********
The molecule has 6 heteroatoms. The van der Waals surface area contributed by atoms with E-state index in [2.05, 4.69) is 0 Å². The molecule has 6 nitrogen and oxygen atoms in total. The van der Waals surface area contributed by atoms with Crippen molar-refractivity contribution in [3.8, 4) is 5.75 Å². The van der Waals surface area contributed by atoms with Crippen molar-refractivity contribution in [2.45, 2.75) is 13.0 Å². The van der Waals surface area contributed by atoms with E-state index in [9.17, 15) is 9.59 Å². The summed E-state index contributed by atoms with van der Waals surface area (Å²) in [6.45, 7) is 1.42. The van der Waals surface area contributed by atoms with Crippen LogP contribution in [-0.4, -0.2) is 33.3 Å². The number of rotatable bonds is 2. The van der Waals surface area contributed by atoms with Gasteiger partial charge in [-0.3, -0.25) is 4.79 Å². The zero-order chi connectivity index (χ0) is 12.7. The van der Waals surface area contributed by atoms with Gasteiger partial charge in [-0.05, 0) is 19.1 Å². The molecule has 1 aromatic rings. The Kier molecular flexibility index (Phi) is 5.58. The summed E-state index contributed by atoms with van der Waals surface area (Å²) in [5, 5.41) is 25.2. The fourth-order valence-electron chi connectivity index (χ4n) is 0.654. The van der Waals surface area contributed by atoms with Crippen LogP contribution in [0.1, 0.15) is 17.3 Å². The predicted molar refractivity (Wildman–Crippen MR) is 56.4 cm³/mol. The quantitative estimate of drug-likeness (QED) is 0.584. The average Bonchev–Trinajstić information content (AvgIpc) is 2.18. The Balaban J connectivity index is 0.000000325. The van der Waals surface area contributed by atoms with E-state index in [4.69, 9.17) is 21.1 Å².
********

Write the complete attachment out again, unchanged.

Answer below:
The molecule has 6 heteroatoms. The van der Waals surface area contributed by atoms with E-state index in [2.05, 4.69) is 0 Å². The molecule has 6 nitrogen and oxygen atoms in total. The van der Waals surface area contributed by atoms with Crippen molar-refractivity contribution in [3.8, 4) is 5.75 Å². The van der Waals surface area contributed by atoms with Crippen molar-refractivity contribution in [2.45, 2.75) is 13.0 Å². The van der Waals surface area contributed by atoms with E-state index in [9.17, 15) is 9.59 Å². The summed E-state index contributed by atoms with van der Waals surface area (Å²) in [6.45, 7) is 1.42. The van der Waals surface area contributed by atoms with Crippen LogP contribution in [-0.4, -0.2) is 33.3 Å². The number of rotatable bonds is 2. The van der Waals surface area contributed by atoms with Gasteiger partial charge in [-0.3, -0.25) is 4.79 Å². The zero-order chi connectivity index (χ0) is 12.7. The van der Waals surface area contributed by atoms with Gasteiger partial charge in [-0.05, 0) is 19.1 Å². The molecule has 1 aromatic rings. The Kier molecular flexibility index (Phi) is 5.58. The summed E-state index contributed by atoms with van der Waals surface area (Å²) in [5, 5.41) is 25.2. The fourth-order valence-electron chi connectivity index (χ4n) is 0.654. The van der Waals surface area contributed by atoms with Crippen LogP contribution in [0.1, 0.15) is 17.3 Å². The predicted molar refractivity (Wildman–Crippen MR) is 56.4 cm³/mol. The quantitative estimate of drug-likeness (QED) is 0.584. The average Bonchev–Trinajstić information content (AvgIpc) is 2.18. The Balaban J connectivity index is 0.000000325. The van der Waals surface area contributed by atoms with E-state index in [4.69, 9.17) is 21.1 Å².